Underground and fortified facilities act as crucial lifelines, saving patients, preserving donor-funded equipment, and providing a sense of security for health workers, preventing further displacement.
Saving Lives Underground, released by SAMS, The Syria Campaign and 12 other leading Syrian medical organizations, explains how fortifying hospitals is one of the most effective ways of protecting Syrian medics, calling on donor governments to allocate funding for these hospitals.
April 2017 particularly deadly month for health care in Syria: there were 25 attacks on medical facilities – an average of one attack every 29 hours. Since the start of the conflict, at least 814 health workers have been killed in 454 attacks on health facilities. Syrian health workers and patients urgently need support from the international community for protective measures.
SAMS’s Dr. Farida, the last OB/GYN to remain in East Aleppo until the forced displacement of the city, said: “The only way to protect medical staff is under the ground. There is no other way. Other than to stop the airstrikes on hospitals.”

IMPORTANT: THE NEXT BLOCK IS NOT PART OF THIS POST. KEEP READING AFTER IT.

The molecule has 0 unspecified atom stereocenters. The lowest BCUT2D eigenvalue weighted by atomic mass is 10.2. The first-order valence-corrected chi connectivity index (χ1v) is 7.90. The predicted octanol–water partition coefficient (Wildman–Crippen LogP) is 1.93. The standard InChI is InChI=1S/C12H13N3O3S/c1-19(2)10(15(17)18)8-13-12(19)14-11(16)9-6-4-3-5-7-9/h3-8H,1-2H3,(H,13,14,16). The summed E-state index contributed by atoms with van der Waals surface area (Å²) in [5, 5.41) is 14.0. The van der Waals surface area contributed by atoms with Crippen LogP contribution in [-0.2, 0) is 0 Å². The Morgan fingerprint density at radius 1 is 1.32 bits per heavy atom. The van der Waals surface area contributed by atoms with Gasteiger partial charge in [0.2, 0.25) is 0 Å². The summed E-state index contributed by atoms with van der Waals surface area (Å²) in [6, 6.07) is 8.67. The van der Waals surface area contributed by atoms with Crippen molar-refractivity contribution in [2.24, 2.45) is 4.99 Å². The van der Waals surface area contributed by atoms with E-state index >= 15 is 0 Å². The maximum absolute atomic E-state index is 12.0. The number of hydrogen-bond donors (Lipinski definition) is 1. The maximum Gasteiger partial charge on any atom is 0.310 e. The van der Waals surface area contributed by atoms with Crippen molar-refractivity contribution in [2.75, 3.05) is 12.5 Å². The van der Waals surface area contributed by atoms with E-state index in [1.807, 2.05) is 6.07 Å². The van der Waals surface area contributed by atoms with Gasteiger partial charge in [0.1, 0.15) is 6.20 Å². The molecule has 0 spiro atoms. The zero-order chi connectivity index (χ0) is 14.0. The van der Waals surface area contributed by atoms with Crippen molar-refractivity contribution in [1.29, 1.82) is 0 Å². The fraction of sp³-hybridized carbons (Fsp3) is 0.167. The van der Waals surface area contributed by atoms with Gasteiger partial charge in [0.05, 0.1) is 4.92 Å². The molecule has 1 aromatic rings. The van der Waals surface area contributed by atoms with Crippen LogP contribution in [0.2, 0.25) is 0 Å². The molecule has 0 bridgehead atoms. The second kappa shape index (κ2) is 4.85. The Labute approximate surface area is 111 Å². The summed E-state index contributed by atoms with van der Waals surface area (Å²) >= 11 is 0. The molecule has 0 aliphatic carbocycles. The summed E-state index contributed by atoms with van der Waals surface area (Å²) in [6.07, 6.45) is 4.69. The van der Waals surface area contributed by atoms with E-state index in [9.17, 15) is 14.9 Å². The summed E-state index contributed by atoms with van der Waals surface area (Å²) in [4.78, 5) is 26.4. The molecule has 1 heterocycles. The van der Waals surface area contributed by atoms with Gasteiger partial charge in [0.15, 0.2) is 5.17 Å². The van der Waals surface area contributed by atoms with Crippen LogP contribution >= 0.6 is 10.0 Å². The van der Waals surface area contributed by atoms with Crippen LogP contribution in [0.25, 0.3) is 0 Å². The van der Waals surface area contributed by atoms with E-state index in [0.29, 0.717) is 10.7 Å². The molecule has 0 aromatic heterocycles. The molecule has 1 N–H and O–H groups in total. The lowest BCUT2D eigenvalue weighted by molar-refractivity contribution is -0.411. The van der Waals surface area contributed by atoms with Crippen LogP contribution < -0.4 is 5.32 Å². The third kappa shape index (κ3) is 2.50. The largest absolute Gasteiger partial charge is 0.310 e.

The report highlights five key findings illustrating both the scope of need and effectiveness of underground facilities:
- Underground hospitals are much safer, proven to protect medical staff compared to above-ground facilities.
- Fortification and underground construction represents the #1 donor demand of Syrian health workers.
- Three major models of underground hospitals have been developed – basement hospitals, cave hospitals, and fully underground hospitals.
- The need for protection is immense; 50% of hospitals outside of government-held areas in Syria have no measure of reinforcement or fortification.
- Protection is cost effective; it costs only $719,000 to fortify the existing priority facilities identified as priorities in the Idlib governorate.